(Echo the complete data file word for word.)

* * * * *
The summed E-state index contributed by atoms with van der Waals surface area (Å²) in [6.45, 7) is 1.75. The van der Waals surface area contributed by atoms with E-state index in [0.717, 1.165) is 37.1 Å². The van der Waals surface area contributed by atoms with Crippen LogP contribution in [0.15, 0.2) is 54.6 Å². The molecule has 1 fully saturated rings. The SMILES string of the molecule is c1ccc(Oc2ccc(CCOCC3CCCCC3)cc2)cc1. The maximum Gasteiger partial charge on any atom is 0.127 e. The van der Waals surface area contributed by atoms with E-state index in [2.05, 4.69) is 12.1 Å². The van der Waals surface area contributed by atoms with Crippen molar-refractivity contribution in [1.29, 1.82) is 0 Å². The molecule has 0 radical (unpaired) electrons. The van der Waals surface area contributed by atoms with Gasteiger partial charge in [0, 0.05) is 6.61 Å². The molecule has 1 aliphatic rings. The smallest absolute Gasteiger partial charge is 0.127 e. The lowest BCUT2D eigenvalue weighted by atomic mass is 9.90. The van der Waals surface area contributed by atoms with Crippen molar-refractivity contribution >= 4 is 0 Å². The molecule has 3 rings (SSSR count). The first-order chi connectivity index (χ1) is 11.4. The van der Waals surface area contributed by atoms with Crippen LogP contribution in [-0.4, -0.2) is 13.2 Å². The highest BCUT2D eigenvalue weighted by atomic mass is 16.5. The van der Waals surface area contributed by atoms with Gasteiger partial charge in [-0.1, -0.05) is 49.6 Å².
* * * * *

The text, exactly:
The summed E-state index contributed by atoms with van der Waals surface area (Å²) in [6.45, 7) is 1.75. The van der Waals surface area contributed by atoms with E-state index in [0.717, 1.165) is 37.1 Å². The van der Waals surface area contributed by atoms with Crippen LogP contribution in [0.15, 0.2) is 54.6 Å². The molecule has 1 fully saturated rings. The SMILES string of the molecule is c1ccc(Oc2ccc(CCOCC3CCCCC3)cc2)cc1. The maximum Gasteiger partial charge on any atom is 0.127 e. The van der Waals surface area contributed by atoms with E-state index in [2.05, 4.69) is 12.1 Å². The van der Waals surface area contributed by atoms with Crippen molar-refractivity contribution in [1.29, 1.82) is 0 Å². The molecule has 0 radical (unpaired) electrons. The van der Waals surface area contributed by atoms with Gasteiger partial charge in [0, 0.05) is 6.61 Å². The molecule has 1 aliphatic rings. The smallest absolute Gasteiger partial charge is 0.127 e. The lowest BCUT2D eigenvalue weighted by atomic mass is 9.90. The van der Waals surface area contributed by atoms with Crippen molar-refractivity contribution >= 4 is 0 Å². The molecule has 3 rings (SSSR count). The first-order chi connectivity index (χ1) is 11.4. The van der Waals surface area contributed by atoms with Crippen LogP contribution in [-0.4, -0.2) is 13.2 Å². The highest BCUT2D eigenvalue weighted by atomic mass is 16.5. The van der Waals surface area contributed by atoms with Gasteiger partial charge in [-0.1, -0.05) is 49.6 Å².